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The 1973 British Labour Party leadership election was held following the resignation of Harold Wilson.
Foreign Secretary Roy Jenkins was the favorite to win, and had the endorsement of leading centre-left Newspaper the Guardian. Jenkins himself was confident of victory on the second ballot, believing that a three way contest between himself, Callaghan and Castle would result in a victory for himself.
Home Secretary James Callaghan was viewed as the only other likely victor after Jenkins, and was seen as his main rival. Callaghan himself later wrote in his memoirs that he thought it unlikely he would win, and privately told his confidants that he would withdraw after the first ballot if Jenkins was the clear winner.
Chancellor Denis Healey was thought of as a possible compromise candidate between the tribal cliques of Jenkinsites and Callaghanites, a man who could unite the right and lead the party for quite a long time (he was not yet 56, and only three years older than Jenkins).
The other candidates (Castle, Crosland, Shore) were not seen as real leadership figures, but merely trying to raise the profile of their own pet causes (Anti EEC for Castle and Shore, Social Democracy for Crosland).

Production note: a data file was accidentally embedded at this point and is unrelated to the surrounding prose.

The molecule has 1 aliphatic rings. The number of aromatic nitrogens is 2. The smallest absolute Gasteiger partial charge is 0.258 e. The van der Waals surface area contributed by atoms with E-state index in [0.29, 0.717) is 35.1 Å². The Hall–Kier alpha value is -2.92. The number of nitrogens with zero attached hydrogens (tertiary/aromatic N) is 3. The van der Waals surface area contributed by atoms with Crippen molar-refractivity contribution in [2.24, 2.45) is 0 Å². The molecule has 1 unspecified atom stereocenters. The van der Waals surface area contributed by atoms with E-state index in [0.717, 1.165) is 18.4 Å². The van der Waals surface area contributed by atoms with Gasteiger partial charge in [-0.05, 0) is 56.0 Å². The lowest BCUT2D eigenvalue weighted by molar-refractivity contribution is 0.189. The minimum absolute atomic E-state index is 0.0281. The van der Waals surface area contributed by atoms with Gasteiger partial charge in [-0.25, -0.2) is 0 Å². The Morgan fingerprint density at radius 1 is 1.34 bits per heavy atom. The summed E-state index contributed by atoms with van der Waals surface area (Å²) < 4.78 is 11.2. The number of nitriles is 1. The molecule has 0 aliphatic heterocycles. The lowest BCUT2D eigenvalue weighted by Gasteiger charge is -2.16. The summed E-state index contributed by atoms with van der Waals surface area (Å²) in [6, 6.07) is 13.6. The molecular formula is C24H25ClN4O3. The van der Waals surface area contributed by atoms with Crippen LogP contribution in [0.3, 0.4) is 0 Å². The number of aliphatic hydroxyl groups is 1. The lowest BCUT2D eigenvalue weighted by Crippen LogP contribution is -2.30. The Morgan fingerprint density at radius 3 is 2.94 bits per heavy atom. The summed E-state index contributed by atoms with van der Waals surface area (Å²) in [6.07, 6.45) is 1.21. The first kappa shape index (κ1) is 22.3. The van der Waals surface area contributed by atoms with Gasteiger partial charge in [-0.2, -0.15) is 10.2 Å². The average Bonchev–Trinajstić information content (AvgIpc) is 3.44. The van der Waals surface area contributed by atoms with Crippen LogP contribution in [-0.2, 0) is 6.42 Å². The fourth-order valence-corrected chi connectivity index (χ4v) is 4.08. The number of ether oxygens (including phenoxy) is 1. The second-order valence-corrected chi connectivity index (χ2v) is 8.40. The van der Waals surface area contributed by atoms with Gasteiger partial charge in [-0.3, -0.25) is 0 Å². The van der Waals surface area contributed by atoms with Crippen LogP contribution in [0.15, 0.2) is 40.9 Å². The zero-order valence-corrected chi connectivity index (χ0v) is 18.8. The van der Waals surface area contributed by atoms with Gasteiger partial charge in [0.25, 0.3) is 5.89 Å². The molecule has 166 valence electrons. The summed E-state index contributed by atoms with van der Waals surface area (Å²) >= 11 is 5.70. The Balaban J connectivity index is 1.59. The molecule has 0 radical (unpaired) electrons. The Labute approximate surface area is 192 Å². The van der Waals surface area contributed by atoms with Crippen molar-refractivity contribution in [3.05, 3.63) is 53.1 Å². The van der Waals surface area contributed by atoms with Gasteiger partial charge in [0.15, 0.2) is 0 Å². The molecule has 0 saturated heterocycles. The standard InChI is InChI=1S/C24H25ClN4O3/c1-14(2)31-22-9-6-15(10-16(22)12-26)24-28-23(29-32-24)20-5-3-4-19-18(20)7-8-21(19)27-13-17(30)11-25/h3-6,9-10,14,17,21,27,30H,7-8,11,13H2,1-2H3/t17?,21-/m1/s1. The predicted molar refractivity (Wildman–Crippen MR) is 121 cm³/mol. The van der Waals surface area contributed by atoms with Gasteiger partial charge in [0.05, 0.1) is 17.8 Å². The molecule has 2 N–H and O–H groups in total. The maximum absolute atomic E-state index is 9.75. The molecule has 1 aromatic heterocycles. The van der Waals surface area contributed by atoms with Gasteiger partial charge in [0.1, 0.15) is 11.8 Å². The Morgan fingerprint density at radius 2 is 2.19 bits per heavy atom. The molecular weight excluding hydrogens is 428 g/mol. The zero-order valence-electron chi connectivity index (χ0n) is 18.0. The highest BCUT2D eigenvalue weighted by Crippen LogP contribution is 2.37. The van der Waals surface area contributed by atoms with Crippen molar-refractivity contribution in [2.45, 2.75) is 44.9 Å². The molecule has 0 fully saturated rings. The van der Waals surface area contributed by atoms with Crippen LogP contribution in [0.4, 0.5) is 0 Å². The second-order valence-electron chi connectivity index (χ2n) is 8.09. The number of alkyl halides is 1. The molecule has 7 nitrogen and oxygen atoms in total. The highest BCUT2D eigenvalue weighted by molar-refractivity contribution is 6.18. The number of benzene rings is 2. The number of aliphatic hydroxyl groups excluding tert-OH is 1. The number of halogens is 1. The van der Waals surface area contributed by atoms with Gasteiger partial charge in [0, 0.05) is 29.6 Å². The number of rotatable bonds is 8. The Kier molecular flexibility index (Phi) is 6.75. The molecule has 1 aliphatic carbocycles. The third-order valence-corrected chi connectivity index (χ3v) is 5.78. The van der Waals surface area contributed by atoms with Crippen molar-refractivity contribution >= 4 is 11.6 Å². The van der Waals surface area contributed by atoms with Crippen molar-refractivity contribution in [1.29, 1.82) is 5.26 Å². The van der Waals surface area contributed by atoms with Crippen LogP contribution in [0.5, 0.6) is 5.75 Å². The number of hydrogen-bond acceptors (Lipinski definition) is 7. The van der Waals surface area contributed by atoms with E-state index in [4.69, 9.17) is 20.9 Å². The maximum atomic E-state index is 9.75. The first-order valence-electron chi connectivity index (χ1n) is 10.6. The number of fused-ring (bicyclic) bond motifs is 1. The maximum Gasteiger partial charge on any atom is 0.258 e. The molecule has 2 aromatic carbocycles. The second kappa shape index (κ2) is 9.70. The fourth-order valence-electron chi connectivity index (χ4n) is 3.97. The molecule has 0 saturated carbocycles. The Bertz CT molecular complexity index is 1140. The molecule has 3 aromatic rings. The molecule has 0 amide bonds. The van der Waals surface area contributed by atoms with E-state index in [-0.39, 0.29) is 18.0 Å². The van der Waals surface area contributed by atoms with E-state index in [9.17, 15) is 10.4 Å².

First Round Result
Shore was eliminated from the contest and Crosland withdrew. Shore endorsed Castle (the only other anti EEC candidate) whilst Crosland endorsed Jenkins.
The narrowness of the result was a surprise to many pundits, who expected Jenkins and Callaghan to gain over 60% of the total votes (they actually got just over 45%). Castle's third place finish was a particular surprise
Castle was eliminated from the contest, coming last by one vote. Castle refused to endorse any other candidate, but ironically the majority of her voters voted for Callaghan (her bitter enemy) in the third ballot.
As with the first round of voting, the narrowness of the result was a surprise to many, particularly the fact that Castle was eliminated by only one vote.
Healey was eliminated from the contest, resulting in a run off between Jenkins and Callaghan. Healey refused to endorse either candidate, however he later revealed that he voted for Callaghan.
Before the third round of voting many predicted that either Callaghan or Jenkins (or both) would withdraw in favour of Healey as a unity figure.